I am probably going to get blasted for saying this but here it goes. If you can’t afford to stay home with your kids then you can’t afford kids and should consider postponing having them or not have them at all. I have stayed home with my kids for the past 14 years and will continue to do so until they are 18. I have twins. We have home schooled for the past 5 years and they are starting high school next week. I made the decision to have them and their wellbeing is totally on my and my husbands shoulders. Anyone who thinks that if they send them to daycare the daycare isn’t raising them is completely mistaken. If they are at a daycare for 9 to 12 hours and then with the parent for 2 or 3 where are they getting their cues from? Just because their kids love playing with the other kids and the “loving” teachers doesn’t mean they wouldn’t love playing with their siblings and their “loving” parents even more. Knowing they have people to count on who will always be their for them rather than people who are in their lives and out of their lives. Society is just so selfish today and I am sick of the justifications people go through.

    • KP in Minnesota says

      I am sorry to have to say this Joanne, but your post is what paints SAHM’s in such a negative light by our working mother counterparts.

  94. Dan says

    We faced the same decision about 21 years ago (Gawd, has it been that long!?) and we decided that my wife would stay home. Never regretted it for a second.

    Granted, we didn’t do as much “stuff” as we once did, like going out to eat and buying stuff when we wanted, but we didn’t suffer either. There were some minor sacrafices, but we would do the same thing over again for sure.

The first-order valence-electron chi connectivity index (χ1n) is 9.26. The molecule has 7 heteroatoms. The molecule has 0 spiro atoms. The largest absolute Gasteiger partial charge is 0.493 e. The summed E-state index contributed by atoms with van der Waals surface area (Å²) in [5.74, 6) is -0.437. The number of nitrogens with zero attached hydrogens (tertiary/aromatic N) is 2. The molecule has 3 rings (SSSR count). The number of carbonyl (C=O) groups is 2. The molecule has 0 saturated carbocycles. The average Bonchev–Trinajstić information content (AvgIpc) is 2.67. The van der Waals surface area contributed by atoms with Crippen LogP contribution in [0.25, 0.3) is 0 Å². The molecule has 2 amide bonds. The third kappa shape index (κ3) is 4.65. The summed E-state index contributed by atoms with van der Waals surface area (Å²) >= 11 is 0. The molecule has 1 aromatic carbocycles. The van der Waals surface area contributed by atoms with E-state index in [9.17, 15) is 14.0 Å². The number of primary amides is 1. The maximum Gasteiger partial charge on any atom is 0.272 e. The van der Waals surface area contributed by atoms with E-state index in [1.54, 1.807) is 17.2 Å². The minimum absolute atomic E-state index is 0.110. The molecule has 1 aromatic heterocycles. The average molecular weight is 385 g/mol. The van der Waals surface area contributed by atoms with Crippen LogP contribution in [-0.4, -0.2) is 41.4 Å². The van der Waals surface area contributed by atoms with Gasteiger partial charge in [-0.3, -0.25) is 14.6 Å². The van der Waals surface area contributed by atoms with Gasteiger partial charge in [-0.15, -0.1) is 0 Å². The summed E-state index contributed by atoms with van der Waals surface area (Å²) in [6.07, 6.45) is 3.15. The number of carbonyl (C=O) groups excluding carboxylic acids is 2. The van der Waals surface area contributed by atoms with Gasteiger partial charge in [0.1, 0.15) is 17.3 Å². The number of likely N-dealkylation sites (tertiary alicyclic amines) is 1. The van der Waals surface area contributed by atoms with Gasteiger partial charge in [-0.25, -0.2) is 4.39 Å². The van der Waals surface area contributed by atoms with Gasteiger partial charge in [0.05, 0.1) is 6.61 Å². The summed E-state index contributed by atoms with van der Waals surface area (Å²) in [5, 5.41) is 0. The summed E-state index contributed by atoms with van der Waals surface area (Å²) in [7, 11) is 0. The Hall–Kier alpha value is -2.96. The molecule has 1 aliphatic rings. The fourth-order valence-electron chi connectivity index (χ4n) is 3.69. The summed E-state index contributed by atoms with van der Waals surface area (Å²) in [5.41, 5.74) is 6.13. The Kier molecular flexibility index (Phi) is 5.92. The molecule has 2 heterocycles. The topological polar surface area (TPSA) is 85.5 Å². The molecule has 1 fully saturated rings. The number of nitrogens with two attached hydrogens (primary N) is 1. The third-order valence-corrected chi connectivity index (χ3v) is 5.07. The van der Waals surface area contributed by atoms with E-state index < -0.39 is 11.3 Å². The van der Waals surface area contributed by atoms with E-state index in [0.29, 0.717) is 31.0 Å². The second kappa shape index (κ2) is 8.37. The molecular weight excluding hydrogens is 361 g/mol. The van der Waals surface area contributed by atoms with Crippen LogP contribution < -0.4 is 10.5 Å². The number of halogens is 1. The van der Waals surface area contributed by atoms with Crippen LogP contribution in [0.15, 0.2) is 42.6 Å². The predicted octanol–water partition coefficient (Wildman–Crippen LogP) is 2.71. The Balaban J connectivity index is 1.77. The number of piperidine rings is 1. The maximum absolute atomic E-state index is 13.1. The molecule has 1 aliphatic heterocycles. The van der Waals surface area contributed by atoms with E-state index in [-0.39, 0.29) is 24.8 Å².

95. Mom2Be says

    I truly wish I or my husband could stay home. Unfortunately, with the cost of everything where we live, and considering the fact that we both spent 7 years living completely paycheck to paycheck in a dead-end field (print journalism) and were unable to save any money during that time even while living frugally and within our means, we both need to work just to cover our expenses.

    His 15-year-old car burst into flames on the highway last year after 225,000 miles, and because we knew we were going to be starting a family, we invested in a reliable new four-door car with a 7-year extended warranty. It’s not fancy, but it wasn’t exactly a cheap beater. With the non-stop heat this summer and me being 8 months pregnant, electricity bills are ridiculous. To live in a decent apartment in a nice neighborhood (and by NICE, I mean safe, not fancy) costs $$. My husband is also diabetic, and even with fantastic insurance through my job, we still have to do co-pays for his pills and shots, not to mention our portion of expensive heart tests to make sure everything is OK.

    My husband works part-time, so at least our little one will only be in daycare for 6 hours or so a day, and we chose a place about 2 blocks from his office so he can stop in for hugs.